Temporal range: Early Pleistocene to present
|A domestic pig on an organic farm |
Related, but outside the genus, are the babirusa and the warthog. Pigs, like all suids, are native to the Old World. Baby pigs are called piglets. Pigs are omnivores and are very social and intelligent animals.
The pig has stout, barrel-shaped bodies, with short legs.
The flesh of domestic pigs is eaten as food and is called pork. The Jewish and Muslim religions, and some Christian denominations, believe eating pork is wrong. Pig farmers take care that the animals do not get diseases or parasites which might harm humans.
Domestic pigs come in different colours, shapes and sizes. They are usually pink, but little pigs kept as pets (pot-bellied pigs) are sometimes other colours. Pigs roll in mud to protect themselves from sunlight. Many people think that pigs are dirty and smell. In fact, they roll around in the mud to keep bugs and ticks away from their skin. This also helps to keep their skin moist and lower their body temperature on hot days. They are omnivores, which means that they eat both plants and animals.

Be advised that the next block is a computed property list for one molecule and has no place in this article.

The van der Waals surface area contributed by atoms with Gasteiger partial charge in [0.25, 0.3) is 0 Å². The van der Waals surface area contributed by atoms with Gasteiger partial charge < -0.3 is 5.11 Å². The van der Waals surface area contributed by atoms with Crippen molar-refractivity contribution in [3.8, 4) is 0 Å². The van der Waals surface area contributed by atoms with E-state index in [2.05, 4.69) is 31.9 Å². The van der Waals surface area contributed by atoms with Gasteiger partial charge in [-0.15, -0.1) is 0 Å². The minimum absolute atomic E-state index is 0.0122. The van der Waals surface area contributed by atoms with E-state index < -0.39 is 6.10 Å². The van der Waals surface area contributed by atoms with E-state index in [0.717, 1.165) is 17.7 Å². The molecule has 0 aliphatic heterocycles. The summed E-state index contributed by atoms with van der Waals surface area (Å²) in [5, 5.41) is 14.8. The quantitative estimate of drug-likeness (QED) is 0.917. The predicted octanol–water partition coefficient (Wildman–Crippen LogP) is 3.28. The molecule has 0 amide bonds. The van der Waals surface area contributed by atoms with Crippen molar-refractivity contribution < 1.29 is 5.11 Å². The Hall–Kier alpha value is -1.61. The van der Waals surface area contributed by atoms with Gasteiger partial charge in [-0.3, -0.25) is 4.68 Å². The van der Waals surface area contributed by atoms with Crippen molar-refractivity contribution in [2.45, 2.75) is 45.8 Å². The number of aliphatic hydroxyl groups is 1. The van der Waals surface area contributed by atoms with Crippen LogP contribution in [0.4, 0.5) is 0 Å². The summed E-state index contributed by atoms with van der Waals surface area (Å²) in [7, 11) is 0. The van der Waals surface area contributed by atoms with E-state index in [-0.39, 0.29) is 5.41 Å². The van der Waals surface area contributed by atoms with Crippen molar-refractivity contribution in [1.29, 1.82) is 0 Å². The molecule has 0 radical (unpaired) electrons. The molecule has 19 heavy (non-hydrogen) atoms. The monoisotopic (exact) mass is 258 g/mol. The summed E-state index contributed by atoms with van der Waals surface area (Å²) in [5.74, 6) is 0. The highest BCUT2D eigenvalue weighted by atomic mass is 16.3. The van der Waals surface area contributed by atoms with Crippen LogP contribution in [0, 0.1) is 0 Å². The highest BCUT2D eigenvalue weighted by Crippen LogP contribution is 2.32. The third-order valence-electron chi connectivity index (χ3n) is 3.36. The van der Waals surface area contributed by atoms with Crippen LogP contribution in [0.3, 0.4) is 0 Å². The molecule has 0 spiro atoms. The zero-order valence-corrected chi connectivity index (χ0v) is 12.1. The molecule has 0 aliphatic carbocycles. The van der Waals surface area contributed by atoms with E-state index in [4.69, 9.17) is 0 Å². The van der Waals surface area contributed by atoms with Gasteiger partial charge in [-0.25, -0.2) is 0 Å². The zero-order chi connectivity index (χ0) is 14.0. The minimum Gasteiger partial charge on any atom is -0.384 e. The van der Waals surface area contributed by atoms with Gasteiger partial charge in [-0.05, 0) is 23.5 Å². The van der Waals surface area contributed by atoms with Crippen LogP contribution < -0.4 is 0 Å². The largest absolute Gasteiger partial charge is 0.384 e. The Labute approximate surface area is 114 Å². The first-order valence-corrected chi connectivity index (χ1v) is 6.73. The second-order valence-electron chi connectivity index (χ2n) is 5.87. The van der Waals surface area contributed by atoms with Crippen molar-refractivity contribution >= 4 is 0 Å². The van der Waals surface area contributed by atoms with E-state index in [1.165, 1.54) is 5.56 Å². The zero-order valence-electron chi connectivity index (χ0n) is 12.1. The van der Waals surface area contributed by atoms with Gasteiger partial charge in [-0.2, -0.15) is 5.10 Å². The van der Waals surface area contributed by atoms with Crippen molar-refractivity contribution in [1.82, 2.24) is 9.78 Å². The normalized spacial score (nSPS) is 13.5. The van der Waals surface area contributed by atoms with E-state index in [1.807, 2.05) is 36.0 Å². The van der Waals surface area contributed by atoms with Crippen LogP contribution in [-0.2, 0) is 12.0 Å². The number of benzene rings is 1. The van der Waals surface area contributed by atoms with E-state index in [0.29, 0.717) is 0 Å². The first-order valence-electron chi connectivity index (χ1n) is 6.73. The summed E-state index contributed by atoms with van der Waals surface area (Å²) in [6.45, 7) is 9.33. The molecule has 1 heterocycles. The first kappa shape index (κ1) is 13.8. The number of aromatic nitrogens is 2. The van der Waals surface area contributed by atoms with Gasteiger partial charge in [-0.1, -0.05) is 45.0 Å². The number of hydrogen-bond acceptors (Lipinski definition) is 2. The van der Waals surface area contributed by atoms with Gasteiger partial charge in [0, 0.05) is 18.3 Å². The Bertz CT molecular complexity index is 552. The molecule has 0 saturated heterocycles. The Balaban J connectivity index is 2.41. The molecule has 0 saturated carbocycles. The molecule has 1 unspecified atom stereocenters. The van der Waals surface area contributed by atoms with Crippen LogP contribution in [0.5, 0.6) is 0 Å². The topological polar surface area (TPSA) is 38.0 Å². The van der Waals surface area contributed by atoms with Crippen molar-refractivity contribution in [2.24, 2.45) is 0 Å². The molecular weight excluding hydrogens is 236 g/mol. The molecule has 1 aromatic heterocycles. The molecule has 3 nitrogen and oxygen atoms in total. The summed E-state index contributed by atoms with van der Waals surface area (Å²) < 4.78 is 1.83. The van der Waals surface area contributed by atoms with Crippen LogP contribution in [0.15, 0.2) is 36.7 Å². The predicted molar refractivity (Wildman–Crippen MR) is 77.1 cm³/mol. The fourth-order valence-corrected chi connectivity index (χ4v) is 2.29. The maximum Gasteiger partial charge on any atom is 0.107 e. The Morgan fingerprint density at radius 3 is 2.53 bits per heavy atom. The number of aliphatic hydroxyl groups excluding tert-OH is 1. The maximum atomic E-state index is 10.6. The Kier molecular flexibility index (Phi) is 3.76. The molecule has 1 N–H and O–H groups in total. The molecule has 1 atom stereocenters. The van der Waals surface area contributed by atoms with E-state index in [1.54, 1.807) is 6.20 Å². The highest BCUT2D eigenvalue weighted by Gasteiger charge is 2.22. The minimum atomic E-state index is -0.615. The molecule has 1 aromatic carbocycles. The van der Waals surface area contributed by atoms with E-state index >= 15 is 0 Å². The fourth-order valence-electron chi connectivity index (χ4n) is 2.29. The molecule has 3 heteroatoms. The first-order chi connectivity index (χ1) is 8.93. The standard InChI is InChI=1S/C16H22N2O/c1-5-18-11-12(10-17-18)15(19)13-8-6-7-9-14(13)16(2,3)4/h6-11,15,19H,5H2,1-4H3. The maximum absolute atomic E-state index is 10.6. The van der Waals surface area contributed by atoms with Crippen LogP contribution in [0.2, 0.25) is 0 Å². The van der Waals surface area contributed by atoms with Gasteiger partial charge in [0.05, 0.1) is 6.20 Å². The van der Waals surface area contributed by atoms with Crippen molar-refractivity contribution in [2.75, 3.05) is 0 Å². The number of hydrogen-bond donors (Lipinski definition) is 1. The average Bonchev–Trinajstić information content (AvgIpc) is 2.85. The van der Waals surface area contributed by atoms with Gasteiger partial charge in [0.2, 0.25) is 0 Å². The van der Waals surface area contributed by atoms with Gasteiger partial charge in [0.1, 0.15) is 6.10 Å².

Pigs are intelligent animals. They are even able to learn how to play video games. Pigs are commonly used as working animals. They are used to hunt for truffles, pull carts and sniff out landmines. Pig races exist.
Pigs need a warm, clean area under a roof to sleep, and they should not be crowded. They need to be checked for sickness regularly. Pigs need lots of water. Over half their body weight is made up of water. Pigs should be given all the feed they will eat, which is usually four to five pounds a day for adult pigs. Corn is a good food for pigs, but they should also have protein supplements as well.
Pigs can be found throughout the world living on farms and in the wild, and they are also popular pets. Pigs are kept and slaughtered for their flesh, pork.
|Wikimedia Commons has media related to Domestic pigs.|
- "Piglet - Definition and More from the Free Merriam-Webster Dictionary". Merriam-webster.com. 31 August 2012. Retrieved 15 September 2013.
- Angier, Natalie (10 November 2009). "Pigs Prove to Be Smart, if Not Vain". The New York Times.
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- Getting Started with Pigs, retrieved 15 Mar 2011.